It’s getting closer and closer to the height of summer in the US, with flowers blooming in gardens and trees flaunting leaves in every shade of green. But some trees dotting the sidewalks of Chelsea, Massachusetts (and across the US) have turned grey instead. A report released in Environmental Pollution this past April might finally provide the evidence for an issue only anecdotally discussed up until this point.
The goal for this collection of researchers and five authors was to investigate whether leaky natural gas pipelines running natural gas underneath our cities were truly responsible for the death of urban trees. Natural gas, the fossil fuel, generally refers to the form most commonly found on earth, methane. It is used to create energy and 69 percent of the US’ use of natural gas is for industrial use and electric power while 16 percent is used in residences and the remaining is for transportation or commercial use. Natural gas can power cars, refrigerators, generators, stoves and all sorts of industrial or household items. After an elaborate process that prepares natural gas for use, it is most commonly transported from company to consumer through pipelines that run underneath our cities and towns, as demonstrated by the map below. While it is generally considered “the cleanest fossil fuel” because it produces significantly less carbon dioxide than coal, oil, and wood, when it leaks, as it tends to do as the pipelines age, it is worrisome because methane is a “highly potent greenhouse gas, with more than 80 times the climate warning impact of carbon dioxide over the first 20 years after it is released”. And a 2018 study estimates that 13 million metric tons of methane are being leaked from natural gas pipelines annually. It also happens that these methane leaks making their way through the soil underneath cities have a profound impact on urban vegetation.
Trees lining sidewalks and streets (as well as the ones in parks, although this study did not focus on them) are known for their numerous benefits to health and atmosphere. Not only has urban vegetation been linked to improved mental health, physical exercise, and increased social interactions within communities, but it also contributes significantly to cleaner air and cooler temperatures through the mitigation of ‘urban heat island effects’.
As the report explained in its abstract, their hypothesis was already based on “the widespread belief that soil methane exposure can negatively impact urban tree health”. The introduction of methane into the soil has an effect of “asphyxia from natural gas” which decreases the amount of oxygen in soil. The effects of having anaerobic soil, especially in urban settings, means that trees are less resistant to fungi and disease and less likely to form healthy root systems.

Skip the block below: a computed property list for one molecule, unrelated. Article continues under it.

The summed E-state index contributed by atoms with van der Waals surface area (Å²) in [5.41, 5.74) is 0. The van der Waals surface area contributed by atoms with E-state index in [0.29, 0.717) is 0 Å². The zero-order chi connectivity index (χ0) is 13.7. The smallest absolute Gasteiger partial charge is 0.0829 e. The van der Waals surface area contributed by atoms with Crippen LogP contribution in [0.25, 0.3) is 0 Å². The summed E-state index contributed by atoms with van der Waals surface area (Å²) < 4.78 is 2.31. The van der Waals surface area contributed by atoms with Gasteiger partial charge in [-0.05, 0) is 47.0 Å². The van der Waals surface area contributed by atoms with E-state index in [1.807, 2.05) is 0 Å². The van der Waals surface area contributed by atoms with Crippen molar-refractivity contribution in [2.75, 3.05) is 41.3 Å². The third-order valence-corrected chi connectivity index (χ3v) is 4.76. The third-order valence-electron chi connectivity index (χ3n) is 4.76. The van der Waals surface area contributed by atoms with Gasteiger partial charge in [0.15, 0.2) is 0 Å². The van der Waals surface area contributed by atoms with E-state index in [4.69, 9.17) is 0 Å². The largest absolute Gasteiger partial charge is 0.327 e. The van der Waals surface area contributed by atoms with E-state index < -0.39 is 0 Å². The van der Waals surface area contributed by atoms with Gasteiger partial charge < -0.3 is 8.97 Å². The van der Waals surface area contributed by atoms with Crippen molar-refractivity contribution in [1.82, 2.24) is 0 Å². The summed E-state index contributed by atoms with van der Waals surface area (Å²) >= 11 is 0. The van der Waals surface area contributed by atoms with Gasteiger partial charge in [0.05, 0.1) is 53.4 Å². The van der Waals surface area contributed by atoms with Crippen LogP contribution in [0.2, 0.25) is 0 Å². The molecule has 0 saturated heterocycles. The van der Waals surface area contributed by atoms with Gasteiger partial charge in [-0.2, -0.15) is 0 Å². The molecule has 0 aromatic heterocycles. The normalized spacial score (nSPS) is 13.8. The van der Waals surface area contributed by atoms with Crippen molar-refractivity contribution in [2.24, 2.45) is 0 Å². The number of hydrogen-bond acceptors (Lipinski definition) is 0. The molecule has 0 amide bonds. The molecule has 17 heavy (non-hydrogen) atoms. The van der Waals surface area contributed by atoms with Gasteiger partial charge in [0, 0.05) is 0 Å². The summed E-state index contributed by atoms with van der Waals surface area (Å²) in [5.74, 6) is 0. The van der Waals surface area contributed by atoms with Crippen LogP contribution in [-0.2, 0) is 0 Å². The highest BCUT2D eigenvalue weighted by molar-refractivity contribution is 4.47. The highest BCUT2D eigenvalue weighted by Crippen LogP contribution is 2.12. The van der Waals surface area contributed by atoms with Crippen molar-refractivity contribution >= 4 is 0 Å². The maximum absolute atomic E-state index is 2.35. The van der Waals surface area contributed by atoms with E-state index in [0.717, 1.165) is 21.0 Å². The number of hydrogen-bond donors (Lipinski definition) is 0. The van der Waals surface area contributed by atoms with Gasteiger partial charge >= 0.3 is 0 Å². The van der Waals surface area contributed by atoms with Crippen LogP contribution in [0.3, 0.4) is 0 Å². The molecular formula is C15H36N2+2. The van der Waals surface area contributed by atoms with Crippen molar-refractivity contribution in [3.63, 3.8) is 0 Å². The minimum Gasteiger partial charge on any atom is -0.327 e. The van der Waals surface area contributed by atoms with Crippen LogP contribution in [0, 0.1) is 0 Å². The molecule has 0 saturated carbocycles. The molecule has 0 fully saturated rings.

This research effort to quantify exactly how methane can impact urban tree death was focused on Chelsea, Massachusetts for a number of reasons. The city has one of the oldest pipeline systems in the country as well as one of the most diverse and densest populations in the nation. According to the study, 24 percent of the residents live below the federal poverty line, and as a city, they are very involved in environmental justice. Chelsea also has the status of being a Tree City USA and has large amounts of data pertaining to urban vegetation. Through the examination of 181 trees in the area, the results were conclusive:
“We found that exposure to elevated soil methane concentrations was associated with significant increased odds of tree death, supporting the hypothesis that fugitive emissions from natural gas distribution infrastructure negatively impact urban vegetation health.”Claire Schollaert, et al. Section 5, pg. 6
Chelsea isn’t the only city threatened by older pipeline systems. The Environmental Defense Fund also includes large cities in Vermont, Alabama, Florida, Massachusetts, Texas, Indiana, Illinois, California, Arizona, New York, New Jersey and Pennsylvania as risky zones subject to pipeline leaks.
To learn more about this specific Massachusetts study and about methane leaks across the country, check out this story by InsideClimate News. To learn about natural gas in your state or city, check out the EIA’s State Profiles and Energy Estimates, where you can also find data on other forms of energy (renewable and nonrenewable) in your region.